Spam and Scam Job Emails
Do you receive job offers or requests for job
interviews (out of the blue) from
companies you don't know? It's no surprise if you do.
The scum that push pyramid schemes (aks, "multi-level
marketing") have caught the spam craze and are now
soliciting new victims by harvesting email addresses
(usually from jobs websites, like Monster.com, Dice.com,
Basically, there are several types of scams:
- No job / No company of any type - just a scammer looking to steal your
identity or con you out of money
- No job, but a real company looking for "associates" to be
"self-employed" or "work from home" selling their products or services, like
pre-paid legal services or insurance.
- No job / MLM - just a pure pyramid scheme
1. How does the no job / no company scam work?
This is really just a variation of the
Nigerian funds transfer or 419
scam - There is no company, no jobs, just a solitary scammer trying to
con you into telling him your personal information so he can steal your
identity and order credit cards in your name, or to trick you into sending
him money. For a sample email, click here.
2. No job, but a real company misleading you about what they are looking for
- Typically, a few months after you post your resume on a jobs website, you
start receiving emails from companies that you have never heard of, like these from
Liberty National Recruiting
- If you respond, you typically schedule an appointment for a job
- When you show up, you find out that it is a group presentation and there
are many other "candidates" there. In reality, you are showing up for
a multi-level marketing presentation, to suck you in to selling their
product or services.
Is it a scam? Well, it is definitely misleading and misrepresentation.
It is also probably spam - unsolicited business email. They may be trying
to argue that the have established a business relationship with you because you
have a resume posted on Monster; but that seems a stretch.
us with your experiences and copies of the emails you receive, to tell us
about it! We'll investigate them and publish the results!
3. MLM and pyramid schemes
In this variation, one of the pyramid scheme companies or MLM's
(multi-level marketing) sends you an email to "invite" you to be
"interviewed" for consideration as an "associate" or branch manager, or any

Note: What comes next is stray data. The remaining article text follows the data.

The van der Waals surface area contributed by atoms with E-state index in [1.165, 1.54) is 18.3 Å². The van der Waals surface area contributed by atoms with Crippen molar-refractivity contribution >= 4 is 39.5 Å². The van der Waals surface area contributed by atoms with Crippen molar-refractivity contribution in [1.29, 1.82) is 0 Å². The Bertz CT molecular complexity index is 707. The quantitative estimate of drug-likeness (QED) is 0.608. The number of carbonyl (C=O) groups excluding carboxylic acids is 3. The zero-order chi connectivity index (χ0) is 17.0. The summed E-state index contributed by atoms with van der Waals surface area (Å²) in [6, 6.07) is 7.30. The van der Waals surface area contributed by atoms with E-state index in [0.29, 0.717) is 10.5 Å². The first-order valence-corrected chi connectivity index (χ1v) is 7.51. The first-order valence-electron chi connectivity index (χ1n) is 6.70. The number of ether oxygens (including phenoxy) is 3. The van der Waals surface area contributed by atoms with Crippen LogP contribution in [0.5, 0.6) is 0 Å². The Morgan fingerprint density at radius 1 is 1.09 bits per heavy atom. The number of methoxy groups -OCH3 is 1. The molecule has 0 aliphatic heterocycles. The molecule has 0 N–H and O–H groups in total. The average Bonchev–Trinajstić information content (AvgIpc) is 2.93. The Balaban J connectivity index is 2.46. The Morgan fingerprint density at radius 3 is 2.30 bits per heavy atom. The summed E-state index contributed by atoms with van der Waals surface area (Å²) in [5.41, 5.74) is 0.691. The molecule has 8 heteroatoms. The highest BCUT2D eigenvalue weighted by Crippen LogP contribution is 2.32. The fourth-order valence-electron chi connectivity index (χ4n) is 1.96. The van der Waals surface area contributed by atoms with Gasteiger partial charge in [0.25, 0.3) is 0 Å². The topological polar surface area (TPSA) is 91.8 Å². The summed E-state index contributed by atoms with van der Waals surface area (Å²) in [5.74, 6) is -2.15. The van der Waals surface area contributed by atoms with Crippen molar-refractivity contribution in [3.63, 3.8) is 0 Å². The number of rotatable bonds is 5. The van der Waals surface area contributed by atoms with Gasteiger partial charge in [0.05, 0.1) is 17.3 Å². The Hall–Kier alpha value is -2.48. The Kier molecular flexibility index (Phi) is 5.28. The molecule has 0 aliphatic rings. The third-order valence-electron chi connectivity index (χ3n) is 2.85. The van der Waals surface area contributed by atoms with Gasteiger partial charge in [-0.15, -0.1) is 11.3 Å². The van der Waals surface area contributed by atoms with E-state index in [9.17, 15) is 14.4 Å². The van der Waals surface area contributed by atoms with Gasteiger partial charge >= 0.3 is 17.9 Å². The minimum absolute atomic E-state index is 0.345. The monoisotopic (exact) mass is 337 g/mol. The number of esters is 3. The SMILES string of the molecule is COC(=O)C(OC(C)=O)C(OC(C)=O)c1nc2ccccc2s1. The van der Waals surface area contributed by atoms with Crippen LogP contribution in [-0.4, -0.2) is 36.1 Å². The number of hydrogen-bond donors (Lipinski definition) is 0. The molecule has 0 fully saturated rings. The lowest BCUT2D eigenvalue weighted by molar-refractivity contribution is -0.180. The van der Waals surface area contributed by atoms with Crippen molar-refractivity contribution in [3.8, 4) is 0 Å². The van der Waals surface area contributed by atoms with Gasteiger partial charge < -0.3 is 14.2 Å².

of a variety of titles and names that represent you paying them
to sell their grossly overpriced products. It's a great way to annoy your
relatives and piss off your friends and neighbors. Keep pushing the
products on people you know to try to make back your fees, and encourage
others to sign up as associates and "representatives" or "distributors".
Pretty soon you'll have no friends. Oh, and no money...
While there seems to be no perfect solution to
spamming, our advice is to:
- complain to your internet service provider (ISP)
and to the spammer's ISP - and remember to include
the junk mail's entire header
- File a complaint with the jobs website - for
Monster.com, go to this page:
http://my.monster.com/contactus.aspx and click
- don't respond - that simply confirms your address
to the spammer
Check here for a list of companies that use spam to
promote their products - never purchase anything
from these companies. Send us a copy of spam
and we will add the company to the list.
- if the spammer is a US address, email your spam
to the spam recycling centre at
spamrecycle@ChooseYourMail.com (they will
forward the message to state and federal authorities
- don't offer your email address to any websites
- set up a private email address for friends and
associates and use a free web-based email address
Yahoo or Hotmail) for any interactions you
have with other websites and companies
- try to filter your email - a link at the
scam busters site will show you exactly how to do
this. Or your ISP might provide a filtering service
or be able to tell you how to set one up yourself.
Annoying Recruiting Schemes
Not all jobs and recruiting emails are scams or illegal. Some are
merely annoying, Complain to Monster.com (if they are coming through
Monster) by forwarding a copy to
Spam - What it is and what to do about it!
This page has information about the Federal Trade Commission's
recent law enforcement actions against deceptive commercial email and spammers'
responsibilities under the CAN-SPAM law. In the "For Consumers" section, you'll
find tips on how to reduce the amount of spam email in your in-box.
Protecting Your Personal Information
Other credible sources of information:
For More Information
The FTC works for the consumer to prevent fraudulent,
deceptive and unfair business practices in the marketplace and to provide
information to help consumers spot, stop, and avoid them. To file a
complaint or to get
information on consumer issues, visit
www.ftc.gov or call
toll-free, 1-877-FTC-HELP (1-877-382-4357); TTY: 1-866-653-4261. The FTC enters
Internet, telemarketing, identity theft, and other fraud-related complaints into
Consumer Sentinel, a secure, online database available to hundreds of civil
and criminal law enforcement agencies in the U.S. and abroad.